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Type of submission: Oral
Conference track: Practice
Topics: Children, Young People and Drug Use; Overdose Prevention and Management
Presenting author: Elise Durante
Keren Mitchell, Elise Durante, Katrina Pellatt, Steve Mathias, Chris Richardson, Jane Buxton
Although Take Home Naloxone (THN) is an effective harm reduction intervention, there is a dearth of literature specific to youth. In our community youth embraced THN, however they noted that the training and health-promotion materials were less relatable and geared towards people with a longer-term history of opioid use.
Vancouver, Canada has been hard hit by increased overdoses due in part to fentanyl being passed off as, or laced into, the majority of unregulated psychoactive substances. A public health emergency was declared in April 2016 in British Columbia due to a substantial increase in overdose deaths.
Providence Health Care's Inner City Youth (ICY) Program is a wellness program for people aged 12-24, in the urban centre of Vancouver, Canada. ICY has been enrolled in the BC Centre for Disease Control’s THN program since October 2013, and to date has trained over 200 people, and had over 50 kits used to respond to overdose. When we began providing THN kits we noticed youth started to talk more openly about their drug use and youth who were often hard to connect with became more engaged. In order to understand this dynamic, we explored young people’s experiences through a community-based participatory research study.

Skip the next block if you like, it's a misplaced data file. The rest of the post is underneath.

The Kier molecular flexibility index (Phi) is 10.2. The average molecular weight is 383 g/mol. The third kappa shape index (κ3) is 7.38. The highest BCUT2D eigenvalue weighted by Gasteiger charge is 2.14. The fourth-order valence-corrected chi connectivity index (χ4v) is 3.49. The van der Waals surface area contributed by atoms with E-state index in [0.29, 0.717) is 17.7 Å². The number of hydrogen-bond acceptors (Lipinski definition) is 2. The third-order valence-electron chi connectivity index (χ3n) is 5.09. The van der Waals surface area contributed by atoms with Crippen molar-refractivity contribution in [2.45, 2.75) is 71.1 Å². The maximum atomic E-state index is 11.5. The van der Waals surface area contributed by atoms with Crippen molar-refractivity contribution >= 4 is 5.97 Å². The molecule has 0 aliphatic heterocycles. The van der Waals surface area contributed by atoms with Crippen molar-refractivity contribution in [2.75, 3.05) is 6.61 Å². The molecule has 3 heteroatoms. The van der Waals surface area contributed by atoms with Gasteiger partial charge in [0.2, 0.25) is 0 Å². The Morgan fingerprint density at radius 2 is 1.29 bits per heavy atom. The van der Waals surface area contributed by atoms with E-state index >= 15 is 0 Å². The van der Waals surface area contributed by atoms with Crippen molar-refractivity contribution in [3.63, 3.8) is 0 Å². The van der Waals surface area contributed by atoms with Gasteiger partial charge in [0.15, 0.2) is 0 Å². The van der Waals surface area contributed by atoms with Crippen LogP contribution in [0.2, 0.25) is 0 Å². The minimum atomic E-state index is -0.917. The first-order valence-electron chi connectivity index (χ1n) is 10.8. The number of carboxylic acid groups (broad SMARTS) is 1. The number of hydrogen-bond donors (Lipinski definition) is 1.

Many participants revealed they had responded to overdoses with naloxone. Relationships with staff were strengthened as a result of THN training, and youth reported an increased locus of control and a reduction in stigma. Youth made suggestions for program improvement including more doses of naloxone in kits and greater access overall to THN. The authors partnered with a graphic design company and youth artists to produce a full-colour booklet, training video, and postcards featuring the art and writing of young people who’ve been involved in overdose situations.